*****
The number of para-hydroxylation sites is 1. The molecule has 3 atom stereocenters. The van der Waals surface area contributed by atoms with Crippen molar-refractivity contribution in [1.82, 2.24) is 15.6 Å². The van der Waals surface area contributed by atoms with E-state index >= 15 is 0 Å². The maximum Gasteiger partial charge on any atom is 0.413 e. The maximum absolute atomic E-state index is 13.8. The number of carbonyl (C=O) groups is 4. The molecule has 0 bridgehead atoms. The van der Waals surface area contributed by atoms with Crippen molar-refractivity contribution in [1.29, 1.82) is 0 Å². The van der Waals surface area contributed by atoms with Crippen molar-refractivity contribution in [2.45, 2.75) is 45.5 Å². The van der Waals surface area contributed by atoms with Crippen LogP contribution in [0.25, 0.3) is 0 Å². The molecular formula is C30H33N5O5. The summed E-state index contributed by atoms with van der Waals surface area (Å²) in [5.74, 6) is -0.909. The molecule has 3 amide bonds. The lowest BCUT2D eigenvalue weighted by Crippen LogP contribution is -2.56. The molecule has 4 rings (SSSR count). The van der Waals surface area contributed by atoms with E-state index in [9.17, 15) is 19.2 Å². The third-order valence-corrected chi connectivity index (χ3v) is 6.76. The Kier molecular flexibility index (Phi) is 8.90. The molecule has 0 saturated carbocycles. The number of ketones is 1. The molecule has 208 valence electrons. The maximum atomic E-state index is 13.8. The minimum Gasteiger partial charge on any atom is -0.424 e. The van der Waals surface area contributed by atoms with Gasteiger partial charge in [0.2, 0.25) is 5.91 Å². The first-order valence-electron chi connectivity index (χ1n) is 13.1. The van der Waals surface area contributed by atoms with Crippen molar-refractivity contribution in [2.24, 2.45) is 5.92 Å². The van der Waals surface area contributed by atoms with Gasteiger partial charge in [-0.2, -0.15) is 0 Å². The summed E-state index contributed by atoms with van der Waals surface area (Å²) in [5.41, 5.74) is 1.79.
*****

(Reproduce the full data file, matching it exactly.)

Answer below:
The number of para-hydroxylation sites is 1. The molecule has 3 atom stereocenters. The van der Waals surface area contributed by atoms with Crippen molar-refractivity contribution in [1.82, 2.24) is 15.6 Å². The van der Waals surface area contributed by atoms with E-state index >= 15 is 0 Å². The maximum Gasteiger partial charge on any atom is 0.413 e. The maximum absolute atomic E-state index is 13.8. The number of carbonyl (C=O) groups is 4. The molecule has 0 bridgehead atoms. The van der Waals surface area contributed by atoms with Crippen molar-refractivity contribution in [1.29, 1.82) is 0 Å². The van der Waals surface area contributed by atoms with Crippen molar-refractivity contribution in [2.45, 2.75) is 45.5 Å². The van der Waals surface area contributed by atoms with Crippen LogP contribution in [0.25, 0.3) is 0 Å². The molecular formula is C30H33N5O5. The summed E-state index contributed by atoms with van der Waals surface area (Å²) in [5.74, 6) is -0.909. The molecule has 3 amide bonds. The lowest BCUT2D eigenvalue weighted by Crippen LogP contribution is -2.56. The molecule has 4 rings (SSSR count). The van der Waals surface area contributed by atoms with E-state index in [9.17, 15) is 19.2 Å². The third-order valence-corrected chi connectivity index (χ3v) is 6.76. The Kier molecular flexibility index (Phi) is 8.90. The molecule has 0 saturated carbocycles. The number of ketones is 1. The molecule has 208 valence electrons. The maximum atomic E-state index is 13.8. The minimum Gasteiger partial charge on any atom is -0.424 e. The van der Waals surface area contributed by atoms with Gasteiger partial charge in [0.2, 0.25) is 5.91 Å². The first-order valence-electron chi connectivity index (χ1n) is 13.1. The van der Waals surface area contributed by atoms with Crippen molar-refractivity contribution in [2.24, 2.45) is 5.92 Å². The van der Waals surface area contributed by atoms with Gasteiger partial charge in [-0.2, -0.15) is 0 Å². The summed E-state index contributed by atoms with van der Waals surface area (Å²) in [5.41, 5.74) is 1.79.